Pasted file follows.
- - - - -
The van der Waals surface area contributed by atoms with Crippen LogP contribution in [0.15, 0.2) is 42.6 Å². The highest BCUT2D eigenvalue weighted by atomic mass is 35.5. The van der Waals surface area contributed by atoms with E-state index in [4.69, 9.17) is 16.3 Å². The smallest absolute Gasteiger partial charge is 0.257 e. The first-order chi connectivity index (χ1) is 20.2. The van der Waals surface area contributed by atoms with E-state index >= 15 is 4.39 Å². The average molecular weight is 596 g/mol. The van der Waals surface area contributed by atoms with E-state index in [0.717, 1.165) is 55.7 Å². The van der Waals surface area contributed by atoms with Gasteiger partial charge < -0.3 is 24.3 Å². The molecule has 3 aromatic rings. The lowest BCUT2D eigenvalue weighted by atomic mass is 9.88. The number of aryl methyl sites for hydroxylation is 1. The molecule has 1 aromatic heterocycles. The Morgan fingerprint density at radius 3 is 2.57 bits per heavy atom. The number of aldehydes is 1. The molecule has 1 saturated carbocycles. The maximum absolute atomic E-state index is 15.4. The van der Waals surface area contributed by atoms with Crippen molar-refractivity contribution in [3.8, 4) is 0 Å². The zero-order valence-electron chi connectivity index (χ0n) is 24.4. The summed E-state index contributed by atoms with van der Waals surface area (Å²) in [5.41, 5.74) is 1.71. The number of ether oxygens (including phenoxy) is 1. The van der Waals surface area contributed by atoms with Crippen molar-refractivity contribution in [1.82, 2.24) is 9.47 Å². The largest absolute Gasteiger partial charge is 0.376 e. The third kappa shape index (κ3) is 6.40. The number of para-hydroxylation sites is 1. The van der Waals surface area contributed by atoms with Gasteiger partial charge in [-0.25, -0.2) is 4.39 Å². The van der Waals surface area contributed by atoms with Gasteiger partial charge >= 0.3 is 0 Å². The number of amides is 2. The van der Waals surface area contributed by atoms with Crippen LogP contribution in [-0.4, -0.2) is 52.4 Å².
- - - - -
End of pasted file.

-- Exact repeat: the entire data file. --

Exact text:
The van der Waals surface area contributed by atoms with Crippen LogP contribution in [0.15, 0.2) is 42.6 Å². The highest BCUT2D eigenvalue weighted by atomic mass is 35.5. The van der Waals surface area contributed by atoms with E-state index in [4.69, 9.17) is 16.3 Å². The smallest absolute Gasteiger partial charge is 0.257 e. The first-order chi connectivity index (χ1) is 20.2. The van der Waals surface area contributed by atoms with E-state index >= 15 is 4.39 Å². The average molecular weight is 596 g/mol. The van der Waals surface area contributed by atoms with E-state index in [0.717, 1.165) is 55.7 Å². The van der Waals surface area contributed by atoms with Gasteiger partial charge < -0.3 is 24.3 Å². The molecule has 3 aromatic rings. The lowest BCUT2D eigenvalue weighted by atomic mass is 9.88. The number of aryl methyl sites for hydroxylation is 1. The molecule has 1 aromatic heterocycles. The Morgan fingerprint density at radius 3 is 2.57 bits per heavy atom. The number of aldehydes is 1. The molecule has 1 saturated carbocycles. The maximum absolute atomic E-state index is 15.4. The van der Waals surface area contributed by atoms with Crippen molar-refractivity contribution in [3.8, 4) is 0 Å². The zero-order valence-electron chi connectivity index (χ0n) is 24.4. The summed E-state index contributed by atoms with van der Waals surface area (Å²) in [5.41, 5.74) is 1.71. The number of ether oxygens (including phenoxy) is 1. The van der Waals surface area contributed by atoms with Crippen molar-refractivity contribution in [1.82, 2.24) is 9.47 Å². The largest absolute Gasteiger partial charge is 0.376 e. The third kappa shape index (κ3) is 6.40. The number of para-hydroxylation sites is 1. The van der Waals surface area contributed by atoms with Gasteiger partial charge in [-0.25, -0.2) is 4.39 Å². The van der Waals surface area contributed by atoms with Gasteiger partial charge >= 0.3 is 0 Å². The number of amides is 2. The van der Waals surface area contributed by atoms with Crippen LogP contribution in [-0.4, -0.2) is 52.4 Å².